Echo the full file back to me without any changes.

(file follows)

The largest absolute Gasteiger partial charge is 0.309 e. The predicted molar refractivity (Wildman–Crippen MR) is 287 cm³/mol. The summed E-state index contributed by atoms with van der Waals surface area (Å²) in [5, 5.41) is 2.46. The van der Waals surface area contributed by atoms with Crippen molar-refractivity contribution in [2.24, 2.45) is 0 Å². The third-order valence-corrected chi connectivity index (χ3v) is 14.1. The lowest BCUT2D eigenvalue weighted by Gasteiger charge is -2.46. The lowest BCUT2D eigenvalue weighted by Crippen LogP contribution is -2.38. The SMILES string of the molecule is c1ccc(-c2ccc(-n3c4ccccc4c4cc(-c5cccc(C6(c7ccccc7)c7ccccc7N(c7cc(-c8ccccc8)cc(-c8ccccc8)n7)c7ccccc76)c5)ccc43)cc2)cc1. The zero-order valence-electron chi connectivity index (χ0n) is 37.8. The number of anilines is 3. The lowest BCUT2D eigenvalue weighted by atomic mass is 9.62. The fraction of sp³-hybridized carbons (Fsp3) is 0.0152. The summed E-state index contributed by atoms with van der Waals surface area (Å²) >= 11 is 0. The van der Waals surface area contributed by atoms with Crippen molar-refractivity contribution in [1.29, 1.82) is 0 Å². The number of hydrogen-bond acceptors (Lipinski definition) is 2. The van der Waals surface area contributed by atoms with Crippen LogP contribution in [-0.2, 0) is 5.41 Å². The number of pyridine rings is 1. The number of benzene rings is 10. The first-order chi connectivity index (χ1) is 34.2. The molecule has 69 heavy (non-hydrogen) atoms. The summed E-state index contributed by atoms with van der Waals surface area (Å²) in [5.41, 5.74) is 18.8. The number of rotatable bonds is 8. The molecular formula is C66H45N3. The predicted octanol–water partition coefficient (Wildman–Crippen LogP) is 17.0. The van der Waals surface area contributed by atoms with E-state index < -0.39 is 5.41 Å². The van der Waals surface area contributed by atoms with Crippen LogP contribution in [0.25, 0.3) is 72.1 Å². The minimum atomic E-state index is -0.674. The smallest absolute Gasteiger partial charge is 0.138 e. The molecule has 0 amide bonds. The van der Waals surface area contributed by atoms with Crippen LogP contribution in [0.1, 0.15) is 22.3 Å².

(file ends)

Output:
The largest absolute Gasteiger partial charge is 0.309 e. The predicted molar refractivity (Wildman–Crippen MR) is 287 cm³/mol. The summed E-state index contributed by atoms with van der Waals surface area (Å²) in [5, 5.41) is 2.46. The van der Waals surface area contributed by atoms with Crippen molar-refractivity contribution in [2.24, 2.45) is 0 Å². The third-order valence-corrected chi connectivity index (χ3v) is 14.1. The lowest BCUT2D eigenvalue weighted by Gasteiger charge is -2.46. The lowest BCUT2D eigenvalue weighted by Crippen LogP contribution is -2.38. The SMILES string of the molecule is c1ccc(-c2ccc(-n3c4ccccc4c4cc(-c5cccc(C6(c7ccccc7)c7ccccc7N(c7cc(-c8ccccc8)cc(-c8ccccc8)n7)c7ccccc76)c5)ccc43)cc2)cc1. The zero-order valence-electron chi connectivity index (χ0n) is 37.8. The number of anilines is 3. The lowest BCUT2D eigenvalue weighted by atomic mass is 9.62. The fraction of sp³-hybridized carbons (Fsp3) is 0.0152. The summed E-state index contributed by atoms with van der Waals surface area (Å²) >= 11 is 0. The van der Waals surface area contributed by atoms with Crippen molar-refractivity contribution in [1.29, 1.82) is 0 Å². The number of hydrogen-bond acceptors (Lipinski definition) is 2. The van der Waals surface area contributed by atoms with Crippen LogP contribution in [-0.2, 0) is 5.41 Å². The number of pyridine rings is 1. The number of benzene rings is 10. The first-order chi connectivity index (χ1) is 34.2. The molecule has 69 heavy (non-hydrogen) atoms. The summed E-state index contributed by atoms with van der Waals surface area (Å²) in [5.41, 5.74) is 18.8. The number of rotatable bonds is 8. The molecular formula is C66H45N3. The predicted octanol–water partition coefficient (Wildman–Crippen LogP) is 17.0. The van der Waals surface area contributed by atoms with E-state index < -0.39 is 5.41 Å². The van der Waals surface area contributed by atoms with Crippen LogP contribution in [0.25, 0.3) is 72.1 Å². The minimum atomic E-state index is -0.674. The smallest absolute Gasteiger partial charge is 0.138 e. The molecule has 0 amide bonds. The van der Waals surface area contributed by atoms with Crippen LogP contribution in [0.1, 0.15) is 22.3 Å².